Things will come up that throw you off kilter, that's a given in nursing! You may not get all your stuff done on time or you may not be able to sit down and chart right away (I don't chart until I see all my pts, do their assessments and all the major "to-dos" like stat labs are done). Oh, and isolation rooms will ALWAYS take up more of your time, I don't care who you are! Just the act of gowning, gloving, etc before going in and taking time to really wash up good on the way out will take up more time. Make sure you have everything you need before you go in and always try to cluster your activities as much as possible; actually that will save you time, iso pt or not, lol.

    Good luck to you, it will get easier with time and practice, have fun out there!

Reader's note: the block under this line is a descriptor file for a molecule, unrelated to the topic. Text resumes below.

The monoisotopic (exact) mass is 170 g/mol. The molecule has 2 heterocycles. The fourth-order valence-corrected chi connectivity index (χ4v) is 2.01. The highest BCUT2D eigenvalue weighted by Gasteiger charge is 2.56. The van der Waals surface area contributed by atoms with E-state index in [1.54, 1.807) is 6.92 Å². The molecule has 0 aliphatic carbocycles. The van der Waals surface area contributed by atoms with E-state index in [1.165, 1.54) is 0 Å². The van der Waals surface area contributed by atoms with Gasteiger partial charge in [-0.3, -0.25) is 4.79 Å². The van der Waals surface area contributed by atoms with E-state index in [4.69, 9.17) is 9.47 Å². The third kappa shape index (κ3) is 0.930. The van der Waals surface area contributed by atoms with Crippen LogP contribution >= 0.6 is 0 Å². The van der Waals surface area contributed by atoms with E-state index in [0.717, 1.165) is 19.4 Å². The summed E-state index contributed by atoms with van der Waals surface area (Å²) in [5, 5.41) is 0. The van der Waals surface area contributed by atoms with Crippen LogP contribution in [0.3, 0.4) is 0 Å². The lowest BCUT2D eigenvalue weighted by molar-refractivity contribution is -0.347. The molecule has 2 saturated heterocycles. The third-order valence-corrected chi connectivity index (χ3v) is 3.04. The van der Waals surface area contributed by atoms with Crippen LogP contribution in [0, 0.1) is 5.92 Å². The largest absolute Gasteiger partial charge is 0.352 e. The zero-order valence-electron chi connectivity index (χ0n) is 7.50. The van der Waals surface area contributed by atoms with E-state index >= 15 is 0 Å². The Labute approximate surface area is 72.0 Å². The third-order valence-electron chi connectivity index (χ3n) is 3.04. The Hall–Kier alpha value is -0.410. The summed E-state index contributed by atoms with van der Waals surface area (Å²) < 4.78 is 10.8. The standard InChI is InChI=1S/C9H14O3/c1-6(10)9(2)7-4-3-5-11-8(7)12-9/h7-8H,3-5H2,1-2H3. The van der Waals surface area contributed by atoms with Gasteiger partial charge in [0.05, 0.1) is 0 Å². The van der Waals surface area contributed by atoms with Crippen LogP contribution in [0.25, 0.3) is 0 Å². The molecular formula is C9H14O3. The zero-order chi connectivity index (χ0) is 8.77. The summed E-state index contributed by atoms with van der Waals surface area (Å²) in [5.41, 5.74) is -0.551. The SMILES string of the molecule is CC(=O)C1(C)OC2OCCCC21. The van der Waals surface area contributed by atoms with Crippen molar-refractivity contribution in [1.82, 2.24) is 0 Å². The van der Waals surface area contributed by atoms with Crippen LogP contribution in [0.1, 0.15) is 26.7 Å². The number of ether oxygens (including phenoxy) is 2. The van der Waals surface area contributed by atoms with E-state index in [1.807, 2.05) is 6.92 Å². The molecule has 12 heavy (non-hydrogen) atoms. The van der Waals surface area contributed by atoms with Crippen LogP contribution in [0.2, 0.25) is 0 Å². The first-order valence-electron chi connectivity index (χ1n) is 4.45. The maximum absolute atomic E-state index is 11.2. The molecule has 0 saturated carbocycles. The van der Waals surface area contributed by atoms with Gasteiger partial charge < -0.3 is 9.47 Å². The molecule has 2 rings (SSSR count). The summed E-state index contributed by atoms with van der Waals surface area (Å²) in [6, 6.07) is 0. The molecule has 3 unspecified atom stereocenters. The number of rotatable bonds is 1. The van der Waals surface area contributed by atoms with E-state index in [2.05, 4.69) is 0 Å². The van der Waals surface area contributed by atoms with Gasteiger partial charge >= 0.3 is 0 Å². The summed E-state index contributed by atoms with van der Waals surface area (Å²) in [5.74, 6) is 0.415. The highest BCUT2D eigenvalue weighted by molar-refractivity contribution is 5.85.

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    Everyones ideas are great so far. One thing that has helped me to better my time mgt has been to get the assessment charted ASAP. Now that may or may not make sense for you based on what demands are placed on you by your specific unit but for me when I have 3 patients thats has been the best. Usually go see the sickest pt, ensure all is OK, assess and check outputs, etc. and then chart it. I will have also laid my eyes on my other patients to make sure theyre OK. I then work my way to the next and repeat the process and by the last patient its time to give the morning meds. Then I give the meds to that patient and work my way back. After that its time to see what the docs have had to say and just keep running and prioritizing. But, if I would try to do all AM meds and assessments, and whatever else pops up while I'm doing that then I wouldnt remember who is who by the time I went to chart. So that may be another option for you to try to chart the biggest stuff right away so that you cant fall as behind when something new comes up.